Donors for new barn introduced
CADIZ — The project may be well underway, but it was time to publicly announce the Harrison County Fair’s major local donors for a new horse complex.
Inside the Roy & Eleanor Birney Memorial Livestock Complex, Jessie Birney, a member of the horse committee and Harrison County Aggricultural Society, did the honors.
Birney called it “astronomical” that the committee had reached 65% of its fundraising goal, especially considering the pandemic and recession wreaking havoc.
“So, today we would really like to appreciate and acknowledge the donors that we have thus far,” Birney said.
All donor groups that were present were given a plaque. The first group brought up after a break in auctioneering was the Smith family, donating in the name of Dwain and Margaret Smith to make the announcer’s booth possible. Terry Smith said the county fair was a big part of his mother and father’s life and that they appreciated being a part of it.
The second group introduced by Birney was the Flying Dollar Ranch of Boulder, Colorado “by way of Hopedale, Ohio.” Kira Birney, a representative for owners Paul and Sue Raab, was there to accept the plaque.
The next donor recognized was D&J Sales & Service, represented by Tina Jones who accepted their plaque.
Next was Encino Energy, which Birney said has been a supporter of the project since the beginning. Williams Energy followed and was said to also be a large contributor to the project.
South Central Power Fpundation was also a contributor, awarding the agricultural society a grant. The society also received a grant from the Ohio Department of Agriculture.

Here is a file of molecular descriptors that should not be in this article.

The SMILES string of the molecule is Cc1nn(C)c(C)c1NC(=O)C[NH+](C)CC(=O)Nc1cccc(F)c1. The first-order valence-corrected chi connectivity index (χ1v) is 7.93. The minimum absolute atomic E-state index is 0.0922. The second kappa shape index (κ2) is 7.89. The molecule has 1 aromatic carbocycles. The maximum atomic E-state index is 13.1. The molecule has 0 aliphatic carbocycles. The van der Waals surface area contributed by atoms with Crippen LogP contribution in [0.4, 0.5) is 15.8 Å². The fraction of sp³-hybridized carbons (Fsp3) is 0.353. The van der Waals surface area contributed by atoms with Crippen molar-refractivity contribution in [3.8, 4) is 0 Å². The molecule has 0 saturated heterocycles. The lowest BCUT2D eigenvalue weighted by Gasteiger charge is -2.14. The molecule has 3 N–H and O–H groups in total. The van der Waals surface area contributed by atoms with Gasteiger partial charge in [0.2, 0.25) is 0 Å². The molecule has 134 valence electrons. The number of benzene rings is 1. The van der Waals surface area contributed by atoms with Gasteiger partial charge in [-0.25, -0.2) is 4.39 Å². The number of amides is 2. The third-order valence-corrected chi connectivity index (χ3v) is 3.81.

“This grant is going to really enable us to move forward with several of our big tasks on our to-do lists,” Birney told the crowd and welcomed anyone interested to contribute.
Birney later said the project had been three to four years in the making and a group effort.
Benefiting from these donors were the landscaping, drainage and riding arena portions of the project, along with the horse barn itself. All aspects of the effort will add to the general livestock area of the fairgrounds. What is left to construct are restrooms, the barn, an announcer’s booth and a “classroom structure” to contain another restroom and shower facility.
“We all feel like we’re a big family and that’s been tremendous,” Birney said.
Vice president of the Harrison County Fair Board Rich Eberhart said the total project was estimated at just over $1 million and expected to take up to 10 years to complete. He said the barn itself is estimated to cost around $300,000.
“You find a little money, you do a little bit,” he said of the whole process.
President Lynette Dauch said the price of lumber and problems with the economy will and have caused some delays in the project, but said they are closer to making it happen.
Eberhart said once the project is complete far down the road, the committee will be looking to add a riding trail with extra property that exists on the perimeter of the fairgrounds.
“It’s all about the kids,” he said regarding what longterm benefits this should bring.
“It’s not about the adults. You give them a good place to be and something to do,” he said in the hope that it will benefit the youth of the county.